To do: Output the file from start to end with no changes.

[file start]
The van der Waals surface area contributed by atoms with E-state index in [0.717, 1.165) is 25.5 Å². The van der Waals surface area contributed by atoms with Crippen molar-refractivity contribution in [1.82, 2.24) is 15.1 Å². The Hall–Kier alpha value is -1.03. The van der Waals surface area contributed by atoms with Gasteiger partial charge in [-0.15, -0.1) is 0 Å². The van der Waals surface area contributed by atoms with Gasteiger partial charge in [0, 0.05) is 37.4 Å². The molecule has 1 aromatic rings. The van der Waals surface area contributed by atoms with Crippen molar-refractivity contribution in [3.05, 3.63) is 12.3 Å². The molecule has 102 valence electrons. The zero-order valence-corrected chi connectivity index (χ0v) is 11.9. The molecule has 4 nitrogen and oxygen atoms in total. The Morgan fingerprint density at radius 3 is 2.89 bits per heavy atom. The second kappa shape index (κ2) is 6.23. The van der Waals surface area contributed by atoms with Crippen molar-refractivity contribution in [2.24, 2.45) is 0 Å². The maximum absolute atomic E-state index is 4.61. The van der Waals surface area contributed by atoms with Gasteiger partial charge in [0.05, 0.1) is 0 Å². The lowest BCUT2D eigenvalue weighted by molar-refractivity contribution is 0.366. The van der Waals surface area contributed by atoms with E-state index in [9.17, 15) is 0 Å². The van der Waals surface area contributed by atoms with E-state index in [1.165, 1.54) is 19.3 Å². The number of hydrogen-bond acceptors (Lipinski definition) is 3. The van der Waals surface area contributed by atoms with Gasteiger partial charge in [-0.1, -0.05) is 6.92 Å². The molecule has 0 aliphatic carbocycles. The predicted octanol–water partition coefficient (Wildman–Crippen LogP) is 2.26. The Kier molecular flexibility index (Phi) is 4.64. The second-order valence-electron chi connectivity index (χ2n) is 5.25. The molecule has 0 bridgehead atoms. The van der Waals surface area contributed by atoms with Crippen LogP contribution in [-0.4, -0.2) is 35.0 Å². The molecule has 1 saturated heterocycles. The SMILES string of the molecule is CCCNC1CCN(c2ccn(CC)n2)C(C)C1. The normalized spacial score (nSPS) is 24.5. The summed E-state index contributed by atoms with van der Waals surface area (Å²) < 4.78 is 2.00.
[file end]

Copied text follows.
The van der Waals surface area contributed by atoms with E-state index in [0.717, 1.165) is 25.5 Å². The van der Waals surface area contributed by atoms with Crippen molar-refractivity contribution in [1.82, 2.24) is 15.1 Å². The Hall–Kier alpha value is -1.03. The van der Waals surface area contributed by atoms with Gasteiger partial charge in [-0.15, -0.1) is 0 Å². The van der Waals surface area contributed by atoms with Gasteiger partial charge in [0, 0.05) is 37.4 Å². The molecule has 1 aromatic rings. The van der Waals surface area contributed by atoms with Crippen molar-refractivity contribution in [3.05, 3.63) is 12.3 Å². The molecule has 102 valence electrons. The zero-order valence-corrected chi connectivity index (χ0v) is 11.9. The molecule has 4 nitrogen and oxygen atoms in total. The Morgan fingerprint density at radius 3 is 2.89 bits per heavy atom. The second kappa shape index (κ2) is 6.23. The van der Waals surface area contributed by atoms with Crippen molar-refractivity contribution in [2.24, 2.45) is 0 Å². The maximum absolute atomic E-state index is 4.61. The van der Waals surface area contributed by atoms with Gasteiger partial charge in [0.05, 0.1) is 0 Å². The lowest BCUT2D eigenvalue weighted by molar-refractivity contribution is 0.366. The van der Waals surface area contributed by atoms with E-state index in [9.17, 15) is 0 Å². The van der Waals surface area contributed by atoms with E-state index in [1.165, 1.54) is 19.3 Å². The number of hydrogen-bond acceptors (Lipinski definition) is 3. The van der Waals surface area contributed by atoms with Gasteiger partial charge in [-0.1, -0.05) is 6.92 Å². The molecule has 0 aliphatic carbocycles. The predicted octanol–water partition coefficient (Wildman–Crippen LogP) is 2.26. The Kier molecular flexibility index (Phi) is 4.64. The second-order valence-electron chi connectivity index (χ2n) is 5.25. The molecule has 0 bridgehead atoms. The van der Waals surface area contributed by atoms with Crippen LogP contribution in [-0.4, -0.2) is 35.0 Å². The molecule has 1 saturated heterocycles. The SMILES string of the molecule is CCCNC1CCN(c2ccn(CC)n2)C(C)C1. The normalized spacial score (nSPS) is 24.5. The summed E-state index contributed by atoms with van der Waals surface area (Å²) < 4.78 is 2.00.